Updated on 09/17/2011 10:01AM

Home advantage: Four locals all have a good shot

Lou Hodges, Jr.
Balto Star ran a big race at Fair Grounds when he won the Whirlaway (above) on Feb. 9.

NEW ORLEANS - Four have traveled from Florida and three from California to race Sunday at Fair Grounds. But if recent history is any gauge, the four-horse local contingent will give the shippers everything they can handle in the Grade 2, $500,000 New Orleans Handicap.

Locally based horses have won the last four New Orleans handicaps, dealing defeat to highly regarded ship-ins such as Real Quiet and Golden Missile. This year's locals have something to prove, but the group is talented. Bonapaw set the pace and finished third last out in the Whirlaway Handicap, his first two-turn try in years, and Valhol was favored to win this race last year. But the two to watch closest are Mineshaft and Learned, who finished a nose apart here when Mineshaft won the Diplomat Way Handicap.

This time, the late-running, long-striding Learned has an extra half-furlong to work with in the 1 1/8-mile New Orleans Handicap. Mineshaft, victorious in 3 of his 4 races in this country, races with the anti-bleeding medication Lasix for the first time and has been training perfectly for this start.

Mineshaft has 2 1/2 lengths to make up on Balto Star, who shipped from Florida and won the Grade 3 Whirlaway here Feb. 9 with arguably his best dirt race since the Arkansas Derby of 2001. Balto Star shoulders top weight of 120 pounds Sunday and may be favored off his strong Whirlaway win. Once a one-dimensional speedball, Balto Star has learned to ration his speed, and thanks to his relaxed style he got a perfect trip rating just behind Bonapaw's soft pace in the Whirlaway. With more pace in this race, including the speedy Booklet, Balto Star can't afford to revert to his headstrong ways.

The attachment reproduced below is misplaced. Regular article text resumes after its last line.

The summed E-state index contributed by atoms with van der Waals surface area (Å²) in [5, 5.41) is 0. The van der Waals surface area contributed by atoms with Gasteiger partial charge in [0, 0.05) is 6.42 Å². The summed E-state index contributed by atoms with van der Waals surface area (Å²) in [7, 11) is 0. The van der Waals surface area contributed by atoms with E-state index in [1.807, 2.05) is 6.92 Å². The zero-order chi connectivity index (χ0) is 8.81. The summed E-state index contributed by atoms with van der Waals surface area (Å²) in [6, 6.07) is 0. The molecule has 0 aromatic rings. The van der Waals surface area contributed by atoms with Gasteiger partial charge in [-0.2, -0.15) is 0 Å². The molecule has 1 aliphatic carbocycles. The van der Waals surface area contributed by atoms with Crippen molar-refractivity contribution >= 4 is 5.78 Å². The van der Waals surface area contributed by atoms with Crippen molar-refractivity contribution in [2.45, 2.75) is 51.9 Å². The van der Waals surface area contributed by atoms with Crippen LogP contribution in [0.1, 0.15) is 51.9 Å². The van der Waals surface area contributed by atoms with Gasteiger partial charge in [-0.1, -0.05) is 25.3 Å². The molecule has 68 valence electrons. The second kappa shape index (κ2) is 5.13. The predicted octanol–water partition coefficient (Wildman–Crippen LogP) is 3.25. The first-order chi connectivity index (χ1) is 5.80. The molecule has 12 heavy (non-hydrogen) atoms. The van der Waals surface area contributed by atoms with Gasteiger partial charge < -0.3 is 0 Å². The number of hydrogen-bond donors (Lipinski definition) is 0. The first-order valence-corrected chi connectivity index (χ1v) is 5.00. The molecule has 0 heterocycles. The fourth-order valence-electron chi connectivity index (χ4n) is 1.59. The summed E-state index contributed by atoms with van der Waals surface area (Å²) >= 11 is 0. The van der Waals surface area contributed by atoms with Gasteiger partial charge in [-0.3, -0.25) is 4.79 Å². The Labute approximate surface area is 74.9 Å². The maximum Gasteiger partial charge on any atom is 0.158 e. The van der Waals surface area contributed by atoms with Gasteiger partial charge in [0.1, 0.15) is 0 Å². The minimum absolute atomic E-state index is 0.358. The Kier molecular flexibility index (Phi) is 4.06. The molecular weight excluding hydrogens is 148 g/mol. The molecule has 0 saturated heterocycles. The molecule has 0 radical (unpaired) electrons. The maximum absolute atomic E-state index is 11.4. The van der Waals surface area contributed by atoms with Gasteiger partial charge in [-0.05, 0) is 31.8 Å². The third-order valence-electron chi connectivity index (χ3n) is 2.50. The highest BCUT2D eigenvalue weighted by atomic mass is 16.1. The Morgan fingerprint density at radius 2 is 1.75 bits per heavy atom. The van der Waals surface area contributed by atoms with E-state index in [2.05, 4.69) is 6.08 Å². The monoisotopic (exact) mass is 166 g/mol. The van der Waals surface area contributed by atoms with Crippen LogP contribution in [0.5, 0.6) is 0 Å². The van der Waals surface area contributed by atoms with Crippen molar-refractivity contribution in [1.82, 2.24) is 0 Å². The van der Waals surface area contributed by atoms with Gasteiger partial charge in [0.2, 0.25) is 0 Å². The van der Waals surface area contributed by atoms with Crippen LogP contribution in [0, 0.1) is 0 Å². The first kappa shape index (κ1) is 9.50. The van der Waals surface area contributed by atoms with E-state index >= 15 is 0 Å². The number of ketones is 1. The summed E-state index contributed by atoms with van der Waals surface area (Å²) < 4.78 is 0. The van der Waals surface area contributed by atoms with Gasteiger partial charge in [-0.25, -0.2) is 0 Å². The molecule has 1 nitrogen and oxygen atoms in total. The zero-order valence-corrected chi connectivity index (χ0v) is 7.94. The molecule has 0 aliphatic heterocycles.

"I don't think it's a problem whether he's sitting second, third, or fourth," said trainer Todd Pletcher, who has kept the local rider Eddie Martin on Balto Star. "Bonapaw will show speed, Booklet probably will show speed, and we should be right behind them."

Booklet lost to Best of the Rest by a half-length Jan. 25 in the Sunshine Millions Classic, and both arrived here Thursday from Florida, Best of the Rest by plane, Booklet by van.

Booklet hasn't won a stakes race since the Grade 1 Fountain of Youth more than a year ago. Trainer John Ward said Booklet doesn't need to race on the lead and can be "anyplace Pat Day wants to put him." Ward said, "This race is a turning point for Booklet. It will tell us if a mile and an eighth is his distance. If not, there are a lot of other options now."

For Best of the Rest, an 8-year-old warrior, Sunday's race is his first start outside Florida since a disastrous trip to Prairie Meadows last July, when he finished seventh in the Cornhusker Handicap. Trainer Eddie Plesa blamed Best of the Rest's showing on a poor ride, but the question remains whether Best of the Rest can run his best race away from home.

The Californians have proven even less than the Louisiana-based horses. Sunday Break's last decent race came in the Belmont Stakes, and he has started only once since then. Olmodavor was second in the Strub last out, but was beaten seven lengths by Medaglia d'Oro. Tracemark finished third in the Strub and hasn't won since last April.

Trainer Neil Howard won't blame Mineshaft's defeat to Balto Star on bleeding, but the addition of Lasix on Sunday can't hurt his chances. Moreover, Mineshaft's career, which began last year in English turf races, remains on an upward arc.

"We're still learning things about him," said Howard.

The Diplomat Way was Learned's first stakes try, and trainer Bobby Barnett concedes Sunday's race is a big step. "It's a test for him," Barnett said. "But I think he's meant to be in the race. That last race plus the way he's trained since then have been excellent."

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